How Did The Factory Industry Start

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The Industrial Revolution was the era of innovation and industrialisation from 1750 - 1918. It was a period of industrialisation and rapid change in the ways people lived, worked and thought. The way that all of this happened was through factories. Factories were necessary for the human race’s development to the modern day, influencing social status, mass production, and the economy.
So where did the factory industry begin? The very first factory was built in 1769 by a wig-maker turned entrepreneur named Richard Arkwright, after he patented his first-of-a-kind ‘spinning wheel’. This was the very first instance of a textiles-creating machine, and it inspired many other entrepreneurs to join the industry & further improve the Arkwright’s design. Arkwright’s factory was built in Cromford, England because the water-mill that is in his design for the factory could be placed in the local Cromford River (HistoryLearningSite, 2011). 247 years after the factory was built,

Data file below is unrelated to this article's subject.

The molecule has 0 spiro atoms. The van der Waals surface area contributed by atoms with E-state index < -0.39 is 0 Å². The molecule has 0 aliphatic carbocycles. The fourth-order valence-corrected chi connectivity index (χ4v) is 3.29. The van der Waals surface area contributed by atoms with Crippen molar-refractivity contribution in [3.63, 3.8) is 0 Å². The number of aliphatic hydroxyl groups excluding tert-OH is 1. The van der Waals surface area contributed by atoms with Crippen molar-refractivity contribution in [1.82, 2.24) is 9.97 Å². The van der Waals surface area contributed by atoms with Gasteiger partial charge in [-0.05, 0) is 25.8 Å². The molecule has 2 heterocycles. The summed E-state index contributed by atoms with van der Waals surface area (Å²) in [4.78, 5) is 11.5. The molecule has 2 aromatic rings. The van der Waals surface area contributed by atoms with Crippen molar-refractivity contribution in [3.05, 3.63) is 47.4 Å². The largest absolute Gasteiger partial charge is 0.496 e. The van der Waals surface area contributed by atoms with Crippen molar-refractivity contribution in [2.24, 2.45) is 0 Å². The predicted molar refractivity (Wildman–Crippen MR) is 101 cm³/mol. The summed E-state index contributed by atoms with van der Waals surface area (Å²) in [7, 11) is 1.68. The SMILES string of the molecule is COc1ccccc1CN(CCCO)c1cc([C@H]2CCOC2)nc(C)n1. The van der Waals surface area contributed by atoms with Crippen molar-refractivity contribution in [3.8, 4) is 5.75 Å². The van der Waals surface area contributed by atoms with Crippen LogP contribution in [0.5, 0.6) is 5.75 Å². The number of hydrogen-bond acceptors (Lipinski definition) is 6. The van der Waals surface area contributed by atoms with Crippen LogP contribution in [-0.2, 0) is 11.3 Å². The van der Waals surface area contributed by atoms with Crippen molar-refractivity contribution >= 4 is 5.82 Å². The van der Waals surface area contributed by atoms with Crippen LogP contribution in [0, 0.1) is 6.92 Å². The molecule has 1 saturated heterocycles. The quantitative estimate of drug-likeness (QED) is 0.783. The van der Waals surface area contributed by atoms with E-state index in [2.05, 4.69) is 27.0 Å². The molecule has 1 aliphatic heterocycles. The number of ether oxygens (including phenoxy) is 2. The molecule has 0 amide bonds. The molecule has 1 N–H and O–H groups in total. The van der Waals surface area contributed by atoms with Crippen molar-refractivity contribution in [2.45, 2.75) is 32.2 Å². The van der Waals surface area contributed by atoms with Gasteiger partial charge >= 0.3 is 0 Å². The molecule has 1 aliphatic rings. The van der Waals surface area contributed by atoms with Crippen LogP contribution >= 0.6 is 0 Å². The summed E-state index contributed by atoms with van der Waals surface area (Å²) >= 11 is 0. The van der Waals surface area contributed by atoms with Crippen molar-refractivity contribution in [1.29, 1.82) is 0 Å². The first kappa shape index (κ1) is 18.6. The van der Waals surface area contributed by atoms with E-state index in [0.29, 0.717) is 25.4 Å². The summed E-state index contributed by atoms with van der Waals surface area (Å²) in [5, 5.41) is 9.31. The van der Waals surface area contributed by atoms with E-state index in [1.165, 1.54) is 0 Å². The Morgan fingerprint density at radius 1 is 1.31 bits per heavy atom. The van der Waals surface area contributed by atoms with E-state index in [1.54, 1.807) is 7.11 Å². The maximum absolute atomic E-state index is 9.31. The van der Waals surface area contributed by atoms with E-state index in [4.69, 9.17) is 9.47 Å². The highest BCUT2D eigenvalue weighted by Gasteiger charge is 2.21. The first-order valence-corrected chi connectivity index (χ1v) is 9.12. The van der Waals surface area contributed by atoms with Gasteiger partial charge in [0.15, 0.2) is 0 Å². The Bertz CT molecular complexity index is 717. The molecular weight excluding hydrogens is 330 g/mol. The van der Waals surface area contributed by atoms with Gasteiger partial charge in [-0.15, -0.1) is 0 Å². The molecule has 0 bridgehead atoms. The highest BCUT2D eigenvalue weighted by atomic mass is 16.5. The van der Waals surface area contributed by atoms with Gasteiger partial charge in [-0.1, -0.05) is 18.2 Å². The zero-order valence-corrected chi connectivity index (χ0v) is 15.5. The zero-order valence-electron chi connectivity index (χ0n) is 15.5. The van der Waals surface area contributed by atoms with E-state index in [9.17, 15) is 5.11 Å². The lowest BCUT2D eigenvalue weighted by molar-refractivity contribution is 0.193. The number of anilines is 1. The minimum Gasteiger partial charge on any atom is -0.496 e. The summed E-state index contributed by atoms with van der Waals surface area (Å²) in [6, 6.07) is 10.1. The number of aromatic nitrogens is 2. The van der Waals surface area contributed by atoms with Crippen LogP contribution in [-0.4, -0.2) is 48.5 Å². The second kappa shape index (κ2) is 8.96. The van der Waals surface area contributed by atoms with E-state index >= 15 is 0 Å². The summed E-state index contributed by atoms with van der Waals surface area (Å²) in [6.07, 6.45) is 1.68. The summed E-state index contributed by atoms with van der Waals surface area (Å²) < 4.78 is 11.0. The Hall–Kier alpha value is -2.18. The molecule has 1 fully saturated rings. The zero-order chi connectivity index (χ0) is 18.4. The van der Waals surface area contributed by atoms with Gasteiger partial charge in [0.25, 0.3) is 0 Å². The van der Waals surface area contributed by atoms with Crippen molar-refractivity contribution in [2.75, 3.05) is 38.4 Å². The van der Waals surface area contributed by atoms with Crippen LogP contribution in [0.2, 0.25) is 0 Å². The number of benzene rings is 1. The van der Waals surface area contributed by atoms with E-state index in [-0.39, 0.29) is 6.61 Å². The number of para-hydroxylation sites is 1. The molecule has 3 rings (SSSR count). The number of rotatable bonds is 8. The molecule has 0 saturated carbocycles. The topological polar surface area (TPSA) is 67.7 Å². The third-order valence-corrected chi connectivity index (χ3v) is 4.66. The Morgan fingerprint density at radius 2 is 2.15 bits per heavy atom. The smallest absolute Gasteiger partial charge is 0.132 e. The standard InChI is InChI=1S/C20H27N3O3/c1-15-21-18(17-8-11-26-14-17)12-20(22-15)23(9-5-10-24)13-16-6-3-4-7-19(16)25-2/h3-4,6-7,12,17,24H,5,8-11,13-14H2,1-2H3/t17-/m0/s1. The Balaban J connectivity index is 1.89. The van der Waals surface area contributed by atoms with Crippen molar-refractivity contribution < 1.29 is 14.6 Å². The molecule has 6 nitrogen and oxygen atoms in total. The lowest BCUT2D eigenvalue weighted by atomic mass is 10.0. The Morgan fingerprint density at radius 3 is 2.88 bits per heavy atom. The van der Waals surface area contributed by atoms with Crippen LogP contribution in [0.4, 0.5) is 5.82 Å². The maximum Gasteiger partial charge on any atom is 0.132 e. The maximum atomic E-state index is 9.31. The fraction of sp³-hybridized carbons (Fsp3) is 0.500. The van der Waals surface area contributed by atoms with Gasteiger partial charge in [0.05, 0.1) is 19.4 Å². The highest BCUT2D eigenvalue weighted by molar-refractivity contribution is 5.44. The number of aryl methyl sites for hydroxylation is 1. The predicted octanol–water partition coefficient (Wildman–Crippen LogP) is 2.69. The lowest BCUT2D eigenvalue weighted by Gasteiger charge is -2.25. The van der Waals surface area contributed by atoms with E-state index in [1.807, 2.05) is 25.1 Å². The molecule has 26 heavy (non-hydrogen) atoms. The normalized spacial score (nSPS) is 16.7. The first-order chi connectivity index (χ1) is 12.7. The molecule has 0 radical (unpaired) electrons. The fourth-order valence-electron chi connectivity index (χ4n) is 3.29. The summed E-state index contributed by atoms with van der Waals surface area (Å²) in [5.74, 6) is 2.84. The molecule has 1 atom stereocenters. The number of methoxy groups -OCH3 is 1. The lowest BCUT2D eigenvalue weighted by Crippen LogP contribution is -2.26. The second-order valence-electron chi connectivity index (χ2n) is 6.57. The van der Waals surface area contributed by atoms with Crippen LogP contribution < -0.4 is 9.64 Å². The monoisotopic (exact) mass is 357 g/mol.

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But how? The Industrial Revolution increased the work output; making people begin work when they are much younger, and work more hours than ever before. This increase in work created a major economic boost that began with the Industrial Revolution. Social classes were created to describe the difference between the wealthy and the poor, and because people wanted to work and live amongst others of their class, the social classes were divided. Women and children began to work; since they did not before and factories required more people to work. Consequently, younger children began to work ridiculous hours, so working laws were put into action, and any workplace had to be registered, otherwise they cannot effectively manage the risks that arise (Reference, 2017). All of these concepts were created in the Industrial Revolution, and they continue to be apparent in the modern
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